The End of Victory Culture: Cold War America and the Disillusioning of a Generation

The End of Victory Culture Cold War America and the Disillusioning of a Generation An absorbing and provocative New York Times autopsy of a once vital all American myth the cherished belief that elimination of a less than human enemy was necessary to achieve our national destiny An

  • Title: The End of Victory Culture: Cold War America and the Disillusioning of a Generation
  • Author: Tom Engelhardt
  • ISBN: 9781558495869
  • Page: 310
  • Format: Paperback
  • An absorbing and provocative New York Times autopsy of a once vital all American myth the cherished belief that elimination of a less than human enemy was necessary to achieve our national destiny An extraordinarily original work that places postwar American history in an entirely new perspective Anyone who wishes to introduce students to post 1945 American cultAn absorbing and provocative New York Times autopsy of a once vital all American myth the cherished belief that elimination of a less than human enemy was necessary to achieve our national destiny An extraordinarily original work that places postwar American history in an entirely new perspective Anyone who wishes to introduce students to post 1945 American culture should assign this wonderful book John Dower, MIT, author of War Without Mercy Absorbing and provocative New York Times Full of brilliancies, this tour de force is one of those rare books that can change the way we see Todd Gitlin, author of The Sixties A perfect book to use in twentieth century history courses Elaine Tyler May, author of Homeward Bound

    • Best Read [Tom Engelhardt] ↠ The End of Victory Culture: Cold War America and the Disillusioning of a Generation || [Religion Book] PDF Í
      310 Tom Engelhardt
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      Posted by:Tom Engelhardt
      Published :2019-06-13T02:49:42+00:00

    About "Tom Engelhardt"

    1. Tom Engelhardt

      Tom Engelhardt Is a well-known author, some of his books are a fascination for readers like in the The End of Victory Culture: Cold War America and the Disillusioning of a Generation book, this is one of the most wanted Tom Engelhardt author readers around the world.

    820 thoughts on “The End of Victory Culture: Cold War America and the Disillusioning of a Generation”

    1. What is the best way to sum up this book? A load of crap. The idea that the Vietnam era was the last to "play war" is so categorically untrue that it boarders on absurd. This book reads like yet another Baby Boomer insisting that his generation is the only one that matters. This book predates that other load of crap about the "Greatest Generation" written by another Boomer who finally realized that his parents weren't all that bad. Anyway, Engelhardt goes through post-war culture, demonstrating [...]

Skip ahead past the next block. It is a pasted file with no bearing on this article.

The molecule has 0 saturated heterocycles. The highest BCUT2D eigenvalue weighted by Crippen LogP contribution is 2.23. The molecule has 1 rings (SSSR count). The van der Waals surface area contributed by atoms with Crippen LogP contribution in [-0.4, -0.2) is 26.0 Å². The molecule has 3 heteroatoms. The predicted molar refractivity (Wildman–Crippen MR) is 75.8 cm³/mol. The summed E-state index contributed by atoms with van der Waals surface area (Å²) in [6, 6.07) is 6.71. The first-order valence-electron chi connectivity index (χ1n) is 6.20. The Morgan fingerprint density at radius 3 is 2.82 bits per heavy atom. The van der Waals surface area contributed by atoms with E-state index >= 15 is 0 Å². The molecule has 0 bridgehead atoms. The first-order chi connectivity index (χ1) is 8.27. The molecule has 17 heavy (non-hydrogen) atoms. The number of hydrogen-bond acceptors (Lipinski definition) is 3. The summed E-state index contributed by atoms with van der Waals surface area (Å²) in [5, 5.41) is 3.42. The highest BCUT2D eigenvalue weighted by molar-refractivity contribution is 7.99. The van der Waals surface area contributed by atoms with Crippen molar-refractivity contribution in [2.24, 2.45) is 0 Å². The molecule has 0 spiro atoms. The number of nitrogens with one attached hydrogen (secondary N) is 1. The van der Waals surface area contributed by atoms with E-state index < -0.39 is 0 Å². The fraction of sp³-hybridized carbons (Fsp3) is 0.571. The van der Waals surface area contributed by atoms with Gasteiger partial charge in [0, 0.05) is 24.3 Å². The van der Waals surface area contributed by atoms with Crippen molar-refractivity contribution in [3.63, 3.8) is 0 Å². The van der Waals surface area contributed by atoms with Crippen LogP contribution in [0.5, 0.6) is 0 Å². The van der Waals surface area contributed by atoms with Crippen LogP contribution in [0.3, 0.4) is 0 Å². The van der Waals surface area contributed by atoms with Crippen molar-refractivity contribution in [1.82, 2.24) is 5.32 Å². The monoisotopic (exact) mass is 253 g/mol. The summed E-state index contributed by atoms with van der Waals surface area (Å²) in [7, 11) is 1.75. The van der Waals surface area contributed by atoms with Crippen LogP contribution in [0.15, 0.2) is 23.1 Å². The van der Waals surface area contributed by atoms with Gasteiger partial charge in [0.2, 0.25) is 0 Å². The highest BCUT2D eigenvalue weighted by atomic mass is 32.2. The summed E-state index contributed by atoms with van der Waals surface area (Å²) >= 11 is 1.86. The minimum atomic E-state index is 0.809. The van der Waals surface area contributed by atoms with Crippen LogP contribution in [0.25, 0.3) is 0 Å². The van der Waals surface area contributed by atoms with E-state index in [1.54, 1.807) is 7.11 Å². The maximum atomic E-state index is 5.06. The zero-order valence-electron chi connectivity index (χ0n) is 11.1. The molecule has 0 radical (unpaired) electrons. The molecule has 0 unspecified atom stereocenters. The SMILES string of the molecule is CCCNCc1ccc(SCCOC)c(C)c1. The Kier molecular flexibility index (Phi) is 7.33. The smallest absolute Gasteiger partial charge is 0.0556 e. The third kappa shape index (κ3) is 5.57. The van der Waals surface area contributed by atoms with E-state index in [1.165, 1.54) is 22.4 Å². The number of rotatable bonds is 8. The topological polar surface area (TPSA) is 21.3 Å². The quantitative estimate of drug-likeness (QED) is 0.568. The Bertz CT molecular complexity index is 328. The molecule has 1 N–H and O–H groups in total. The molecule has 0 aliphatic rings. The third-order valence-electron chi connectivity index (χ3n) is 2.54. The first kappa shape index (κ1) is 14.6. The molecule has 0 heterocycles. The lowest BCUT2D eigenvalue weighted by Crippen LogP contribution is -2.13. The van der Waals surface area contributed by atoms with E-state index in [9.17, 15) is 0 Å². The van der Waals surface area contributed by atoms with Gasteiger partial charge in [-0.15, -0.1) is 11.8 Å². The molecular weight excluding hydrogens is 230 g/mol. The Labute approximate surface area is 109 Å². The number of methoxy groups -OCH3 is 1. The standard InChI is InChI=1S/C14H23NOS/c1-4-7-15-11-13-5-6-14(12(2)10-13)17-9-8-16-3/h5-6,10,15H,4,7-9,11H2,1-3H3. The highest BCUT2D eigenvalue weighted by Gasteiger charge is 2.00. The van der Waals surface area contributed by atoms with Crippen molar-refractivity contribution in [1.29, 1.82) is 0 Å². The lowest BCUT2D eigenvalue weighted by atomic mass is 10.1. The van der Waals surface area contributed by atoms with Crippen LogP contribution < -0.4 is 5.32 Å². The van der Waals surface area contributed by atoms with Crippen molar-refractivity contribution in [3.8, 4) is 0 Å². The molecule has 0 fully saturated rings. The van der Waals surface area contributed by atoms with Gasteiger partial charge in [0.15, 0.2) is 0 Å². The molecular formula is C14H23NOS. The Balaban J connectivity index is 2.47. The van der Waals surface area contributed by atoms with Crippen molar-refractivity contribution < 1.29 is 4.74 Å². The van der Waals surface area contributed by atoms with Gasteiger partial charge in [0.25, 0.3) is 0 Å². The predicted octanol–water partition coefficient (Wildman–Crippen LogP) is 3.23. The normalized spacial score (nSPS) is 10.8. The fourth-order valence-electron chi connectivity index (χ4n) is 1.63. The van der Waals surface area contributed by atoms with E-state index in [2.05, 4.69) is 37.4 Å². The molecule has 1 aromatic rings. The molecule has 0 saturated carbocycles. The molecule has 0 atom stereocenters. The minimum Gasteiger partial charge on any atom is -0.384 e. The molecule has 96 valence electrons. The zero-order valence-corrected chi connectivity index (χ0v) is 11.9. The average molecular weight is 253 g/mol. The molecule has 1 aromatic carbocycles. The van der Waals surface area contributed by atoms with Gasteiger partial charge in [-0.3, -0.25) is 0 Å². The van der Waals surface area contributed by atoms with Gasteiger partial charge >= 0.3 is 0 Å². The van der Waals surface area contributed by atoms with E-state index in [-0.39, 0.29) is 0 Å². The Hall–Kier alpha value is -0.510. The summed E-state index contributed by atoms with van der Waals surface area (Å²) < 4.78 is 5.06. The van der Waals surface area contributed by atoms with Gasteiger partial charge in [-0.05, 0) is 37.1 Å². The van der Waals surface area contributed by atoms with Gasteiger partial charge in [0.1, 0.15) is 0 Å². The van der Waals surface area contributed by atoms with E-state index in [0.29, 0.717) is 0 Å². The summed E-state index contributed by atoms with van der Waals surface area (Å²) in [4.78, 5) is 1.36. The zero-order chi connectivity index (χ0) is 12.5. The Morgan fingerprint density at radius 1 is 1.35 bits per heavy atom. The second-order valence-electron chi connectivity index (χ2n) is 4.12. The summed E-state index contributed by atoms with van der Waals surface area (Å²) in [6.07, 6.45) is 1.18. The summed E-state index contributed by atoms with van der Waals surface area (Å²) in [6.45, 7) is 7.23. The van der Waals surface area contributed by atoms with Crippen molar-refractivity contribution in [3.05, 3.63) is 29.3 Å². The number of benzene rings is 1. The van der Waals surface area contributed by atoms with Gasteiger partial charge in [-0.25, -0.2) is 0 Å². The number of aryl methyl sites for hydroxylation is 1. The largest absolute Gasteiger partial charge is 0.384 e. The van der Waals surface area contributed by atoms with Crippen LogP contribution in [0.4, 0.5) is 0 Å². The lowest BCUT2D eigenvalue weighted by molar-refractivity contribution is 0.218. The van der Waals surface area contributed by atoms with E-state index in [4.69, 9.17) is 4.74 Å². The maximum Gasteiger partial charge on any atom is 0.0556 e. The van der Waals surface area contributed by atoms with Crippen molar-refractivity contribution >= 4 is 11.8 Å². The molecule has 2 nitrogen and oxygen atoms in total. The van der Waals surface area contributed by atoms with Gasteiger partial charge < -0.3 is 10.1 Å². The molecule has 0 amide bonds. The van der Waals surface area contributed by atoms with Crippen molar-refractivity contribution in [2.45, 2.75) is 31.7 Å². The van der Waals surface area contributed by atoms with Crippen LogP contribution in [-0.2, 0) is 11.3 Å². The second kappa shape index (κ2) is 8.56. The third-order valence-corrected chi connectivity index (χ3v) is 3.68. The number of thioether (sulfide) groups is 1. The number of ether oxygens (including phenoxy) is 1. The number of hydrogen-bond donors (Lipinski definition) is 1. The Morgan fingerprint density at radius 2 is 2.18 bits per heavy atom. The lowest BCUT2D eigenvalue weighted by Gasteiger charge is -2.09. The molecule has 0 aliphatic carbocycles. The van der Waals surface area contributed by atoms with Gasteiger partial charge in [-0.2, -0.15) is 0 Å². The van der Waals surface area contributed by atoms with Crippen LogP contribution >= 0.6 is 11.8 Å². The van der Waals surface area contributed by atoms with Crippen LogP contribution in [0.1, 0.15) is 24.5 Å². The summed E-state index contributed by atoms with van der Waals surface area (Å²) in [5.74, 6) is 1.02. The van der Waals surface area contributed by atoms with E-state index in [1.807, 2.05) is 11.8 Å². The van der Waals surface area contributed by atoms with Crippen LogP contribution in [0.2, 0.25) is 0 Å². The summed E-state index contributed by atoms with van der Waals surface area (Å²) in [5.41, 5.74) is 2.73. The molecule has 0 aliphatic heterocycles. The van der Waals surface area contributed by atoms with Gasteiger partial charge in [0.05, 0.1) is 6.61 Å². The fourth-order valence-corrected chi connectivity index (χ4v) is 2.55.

2. An analysis of Cold War America and the American "war story." Engelhardt digests an enormous amount of US political history and pop culture with not only great insight but also well-crafted prose. A great antidote to the political rhetoric of our current era.


    3. I read two long chapters from this for a course I took this fall on Western imperialism and the media. It is some of the most provocative and compelling thinking I've encountered on 20th century American history and culture. Hopefully I'll soon read the remaining chapters.


    4. Gave this one a serious read, but came away with mixed feelings. The book contains solid descriptions of American cultural schisms during the early Cold War, the Vietnam War, and the Reagan era. The sense of militaristic exceptionalism that Engelhardt calls "victory culture" took a serious, and deserved, beating between 1945 and 1975. Some of Engelhardt's interpretations of major works of culture are flawed, omitting plot or formal details that would challenge his argument. Yes, "Star Wars" insp [...]


    5. My husband recommended I read this book after he suffered through many an over-analysis on my part of the TV show "Lost", which (among other things) depict a post-atomic-bomb view of America. This book argues that the jig was up on us as a nation after Vietnam in particular to think of ourselves as the good guys, winners, i.e a victory culture. He cites a litany of historical examples and also films to drive home this notion of the dissonance between the reality and the accepted truth that we we [...]


    6. Very good overview of America's war history as it has effected youth culture. Eerie in what this book (which ends at 1995) predicted for the next 15 years. Maybe more frustrating than eerie though Anyway, the Vietnam chapters were the hardest to get through without wanting to break something. That era is always difficult for me to fathom and process whenever I am forced to read about it. It scares me to think of the person I would have become had I had to live through it. Glad I will never know. [...]


    7. America is a made up place. A story made of stories. This is the story of those stories. Tom Engelhardt has put into words and examples and provided examples for things I've always felt in my gut. My only real complaint is that since it ends in 1993 (published 1995) it ends just as the story was starting to get really interesting.


    8. Totally mind-boggling in its critque of Western myths's effects on foreign policy. Also, totally and unrepeatably dense.


    9. I'm sorry, but sometimes I feel like he says things just to say them. However, it certainly assuaged my thirst for non-fiction.


    10. An intriguing look at the seemingly innocent hype of war in postwar America and the slow realization of America's less than honorable military ventures--particularly Vietnam.


    11. Was supposed to read this for an American literature course I took in university but never got around to reading it.


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